MHG926 - Chambered Long Cairn, Tulach an T-Sionnaich


No summary available.

Type and Period (3)

  • CHAMBERED LONG CAIRN (Neolithic to Late Bronze Age - 4000 BC to 551 BC) + Sci.Date
  • BURIAL (Neolithic to Late Bronze Age - 4000 BC to 551 BC?) + Sci.Date
  • CREMATION (Early Bronze Age - 2400 BC to 1501 BC) + Sci.Date

Protected Status

Full Description

Tulach an t'Sionnaich (NAT), Chambered Cairn (NR)
OS 1:10,000 map, (1975)

Tulach an t'Sionnaich, the Mound of the Fox, is a multi-period chambered cairn, which was excavated by Corcoran in September 1961 and April 1963, in advance of raising of level of Loch Calder, which would threaten site. Before excavation, its general appearance was that of a long cairn, unhorned and possibly disturbed, but retaining most of its structural features. It was 200ft long, lying NNW-SSE and averaging 40 ft in breadth with higher and broader end, 6ft in max height, towards S. A prominent feature was a 'trench' crossing cairn about 50ft from S end.
The excavation showed that monument had originated as a minimal, round cairn, about 35ft in diameter, covering a passage grave consisting of a square chamber whose 7ft long passage had opened to S, but was carefully blocked. The outer ends of passage were bonded into revetment wall which had bounded the cairn. Between E side of chamber and revetment, an inner wall, roughly built but quite stable, was traceable for 18ft from where it was bonded into E side of passage to where it was lost in disturbance.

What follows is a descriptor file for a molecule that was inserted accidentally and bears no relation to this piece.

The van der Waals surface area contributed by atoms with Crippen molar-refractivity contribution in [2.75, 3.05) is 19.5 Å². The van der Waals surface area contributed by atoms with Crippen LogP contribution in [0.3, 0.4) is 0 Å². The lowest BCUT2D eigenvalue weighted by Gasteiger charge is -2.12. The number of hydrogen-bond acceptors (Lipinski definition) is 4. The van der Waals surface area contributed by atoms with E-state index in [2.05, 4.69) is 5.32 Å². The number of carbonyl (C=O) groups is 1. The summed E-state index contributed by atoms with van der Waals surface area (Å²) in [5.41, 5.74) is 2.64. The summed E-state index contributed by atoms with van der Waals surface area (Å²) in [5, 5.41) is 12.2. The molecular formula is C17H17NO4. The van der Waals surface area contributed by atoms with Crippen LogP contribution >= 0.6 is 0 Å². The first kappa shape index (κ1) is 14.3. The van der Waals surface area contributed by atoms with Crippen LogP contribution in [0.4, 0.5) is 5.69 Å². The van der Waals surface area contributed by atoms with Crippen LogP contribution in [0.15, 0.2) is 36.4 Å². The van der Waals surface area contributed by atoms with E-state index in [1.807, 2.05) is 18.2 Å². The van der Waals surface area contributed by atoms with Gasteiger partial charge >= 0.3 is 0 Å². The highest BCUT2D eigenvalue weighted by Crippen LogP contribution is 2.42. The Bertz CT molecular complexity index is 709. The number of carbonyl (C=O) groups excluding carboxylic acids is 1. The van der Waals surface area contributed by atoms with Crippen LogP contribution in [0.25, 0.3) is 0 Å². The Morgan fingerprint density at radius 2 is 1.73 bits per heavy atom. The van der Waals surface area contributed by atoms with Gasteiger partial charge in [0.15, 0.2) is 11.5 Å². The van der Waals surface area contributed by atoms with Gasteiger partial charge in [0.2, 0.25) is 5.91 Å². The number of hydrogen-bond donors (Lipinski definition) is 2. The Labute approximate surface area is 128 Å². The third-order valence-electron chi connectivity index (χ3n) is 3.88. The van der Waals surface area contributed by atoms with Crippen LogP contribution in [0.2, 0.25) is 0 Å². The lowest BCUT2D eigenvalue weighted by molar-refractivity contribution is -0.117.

After an independent, though possibly short existence, this cairn, which comparison with Vementry (HU26SE 1) suggests may have stood on a heel-shaped platform, was enclosed within a heel-shaped cairn, first to be identified on mainland of Scotland, whose 'narrow plan would place it early in the typological sequence of this class of monument. The facade, built across entrance to passage, was unbroken. Disturbance, both prehistoric and recent, prevented recovery of complete plan but it appeared to have measured c53ft from facade to rear and 51ft across chord of the facade. N limit was in area of 'trench' where disturbed remains of drystone walling about 18ins high were identified.
After time lapse sufficient to allow slip from heel-shaped cairn to accrue to depth of c1ft in forecourt, whole structure was encapsulated in long cairn whose straight S end ran across facade of heel-shaped cairn, and which was completely surrounded by a low revetment wall. The long cairn was straight-sided, 127ft long, and tapered slightly from width of 34ft across its pseudo-facade to 26ft at slightly convex N end. It was aligned c15 E of axis of heel-shaped cairn, presumably to use a natural ridge to enhance its height which, except at S end was nowhere more than 3ft. Selective cuts in body of cairn revealed cist-like arrangements of stones, which, however proved to be part of cairn structure.